Living with infertility hurts. There really is no point in sugar coating it; it is just hard. But please know that you are not alone. One in eight couples will experience infertility by being unable to get pregnant after a year of trying, unable to successfully sustain a pregnancy, or both. Odds are that you know several people struggling with this issue–you just might not know that you know them since so many people keep silent on the issue.
Infertility is not your fault. It is a not a punishment for some wrong-doing earlier in your life or in a past life. It is not a hardship designed to teach you a lesson. Infertility just happens. We want to make sure that you really hear this since most, if not all, couples that experience infertility struggle with feeling like it is their fault. It is NOT your fault.
Along with knowing it is not your fault, we want you to know that your feelings are normal. Infertility is the loss of a dream and expectation of how your life would be, so it’s normal to grieve.
Infertility can cause feelings like frustration, anger, bitterness, confusion, hopelessness, sadness, bitterness, jealousy, and feeling betrayed by your body. All of those feelings and more are normal. Please honour your heart by acknowledging your feelings. Denying them will only cause you more pain and can come out in self-destructive ways.
For many of us, as soon as we start trying to build our family, our Mother’s heart begins to grow. We research like crazy to make our bodies as healthy as possible, begin dreaming over names, possible due dates and adorable baby shoes. We already love the children that we believe we will have. Infertility can rob us of that as we experience failed cycle after failed cycle. Each period causes us to mourn the child that we should have conceived that month. Each failed cycle can cause depression, anger and more. These feelings are normal and understandable.
When you add to that the heartbreak of losing the child you’ve worked so hard to have, it can feel as though you will ever find hope or joy again.
Living with infertility will teach you to be your own advocate when dealing with the medical profession. There are some great doctors out there and there are some that can do more harm than good. It’s essential that you educate yourself so that you know what questions to ask, tests to requests, and when to ask for a referral for a specialist. If you have been trying for a year or more (six months if you are age 35 or older) we would suggest skipping your family doctor or OB/gyn and seeking out a Reproductive Endocrinologist (RE). REs focus on infertility (including recurrent pregnancy loss) and are better trained to help you through the necessary testing and then developing a treatment plan for you.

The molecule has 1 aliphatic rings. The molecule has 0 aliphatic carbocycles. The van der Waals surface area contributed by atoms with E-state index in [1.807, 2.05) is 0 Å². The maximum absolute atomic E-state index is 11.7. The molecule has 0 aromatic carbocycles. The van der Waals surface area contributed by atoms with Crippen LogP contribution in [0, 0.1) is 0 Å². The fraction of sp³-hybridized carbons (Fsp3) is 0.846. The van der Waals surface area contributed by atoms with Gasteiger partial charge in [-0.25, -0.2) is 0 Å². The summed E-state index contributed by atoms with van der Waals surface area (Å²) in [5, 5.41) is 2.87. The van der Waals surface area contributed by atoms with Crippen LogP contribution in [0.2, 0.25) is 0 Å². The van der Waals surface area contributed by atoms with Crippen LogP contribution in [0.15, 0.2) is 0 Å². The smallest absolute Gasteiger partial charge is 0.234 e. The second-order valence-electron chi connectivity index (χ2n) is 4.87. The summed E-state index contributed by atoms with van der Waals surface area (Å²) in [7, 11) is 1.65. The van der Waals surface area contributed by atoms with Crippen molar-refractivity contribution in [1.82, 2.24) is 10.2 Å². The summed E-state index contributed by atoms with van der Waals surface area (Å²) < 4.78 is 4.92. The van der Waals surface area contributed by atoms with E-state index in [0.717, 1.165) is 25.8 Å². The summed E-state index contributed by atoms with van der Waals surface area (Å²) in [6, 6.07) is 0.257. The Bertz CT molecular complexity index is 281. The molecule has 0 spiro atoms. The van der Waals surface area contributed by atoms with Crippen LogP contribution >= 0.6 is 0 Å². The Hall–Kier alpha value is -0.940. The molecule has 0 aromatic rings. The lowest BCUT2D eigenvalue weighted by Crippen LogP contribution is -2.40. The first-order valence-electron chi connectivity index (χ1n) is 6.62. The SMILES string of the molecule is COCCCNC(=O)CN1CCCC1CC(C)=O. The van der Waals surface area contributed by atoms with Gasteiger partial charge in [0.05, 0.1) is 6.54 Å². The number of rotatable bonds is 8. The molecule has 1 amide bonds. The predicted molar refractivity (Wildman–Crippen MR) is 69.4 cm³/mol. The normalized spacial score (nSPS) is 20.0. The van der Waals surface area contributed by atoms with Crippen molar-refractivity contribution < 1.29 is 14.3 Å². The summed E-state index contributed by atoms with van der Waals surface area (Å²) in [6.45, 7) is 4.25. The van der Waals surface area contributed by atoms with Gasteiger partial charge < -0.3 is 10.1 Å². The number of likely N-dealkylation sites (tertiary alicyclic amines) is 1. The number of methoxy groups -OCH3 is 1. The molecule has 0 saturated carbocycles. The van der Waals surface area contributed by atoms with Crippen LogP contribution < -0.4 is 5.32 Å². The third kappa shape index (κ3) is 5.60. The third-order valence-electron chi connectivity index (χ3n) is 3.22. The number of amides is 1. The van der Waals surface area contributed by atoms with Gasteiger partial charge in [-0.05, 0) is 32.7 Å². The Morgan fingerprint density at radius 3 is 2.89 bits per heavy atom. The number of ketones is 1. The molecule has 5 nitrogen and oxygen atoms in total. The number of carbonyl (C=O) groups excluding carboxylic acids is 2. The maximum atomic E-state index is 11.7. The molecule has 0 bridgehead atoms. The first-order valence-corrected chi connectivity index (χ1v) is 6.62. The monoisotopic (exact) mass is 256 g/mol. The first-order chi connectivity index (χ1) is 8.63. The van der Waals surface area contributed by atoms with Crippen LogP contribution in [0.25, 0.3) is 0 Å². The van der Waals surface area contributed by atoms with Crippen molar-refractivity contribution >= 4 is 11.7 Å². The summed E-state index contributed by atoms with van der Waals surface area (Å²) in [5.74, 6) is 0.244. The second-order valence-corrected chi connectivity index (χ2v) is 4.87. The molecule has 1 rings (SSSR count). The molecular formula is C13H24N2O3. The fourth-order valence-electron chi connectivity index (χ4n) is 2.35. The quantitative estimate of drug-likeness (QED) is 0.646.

Please surround yourself with people who will support you during this struggle. Support can come from family and friends who have been through it themselves or have an empathetic heart. Support can also come from a therapist or support group. Some of us have also found great support in online communities. There are many friends you may never meet in person but they will cry with you on the bad days, and laugh with you on the good. You don’t need to do this alone.
- About Infertility
- Mayo Clinic – Infertility
- Path 2 Parenthood – Double Jeopardy: Infertility and Pregnancy Loss – Part I
- Path 2 Parenthood – Double Jeopardy: Infertility and Pregnancy Loss – Part II
Support Groups – Face-to-Face
- Check with your RE’s office to see if they offer support groups – many do.
- Resolve Support Groups, by State
Support Groups – Online
- To the Childless Mother Suffering From Infertility from We, A Great Parade
- Why is Living With Infertility So Hard? from Our Journey to the Baby Bump
- Still Standing’s Infertility Page
- How to Take Care of Your Relationship Through Infertility
- 7 Ways We’re Keeping Infertility from Destroying Our Marriage
- Accepting Childlessness After Infertility
- Acceptance in Infertility: 9 Untruths in the “Never Give Up” Message
For Family and Friends
- 25 Things to Say/Not Say to Someone Living With Infertility
- How Can I Support a Friend with Infertility?
- Infertility Etiquette
- 10 Things to Stop Doing if you Want to Support Someone with Infertility
- 12 Things Not to Say to Someone with Infertility
- Taking Charge of Your Fertility by Toni Weschler
- Coping With Infertility, Miscarriage, and NeoNatal Loss, by Amy Wenzel
- Unsung Lullabies: Understanding and Coping With Infertility, by Janet Jaffe, David Diamond, and Martha Diamond
Do you know of a great resource we could add to this page? Please send us a note!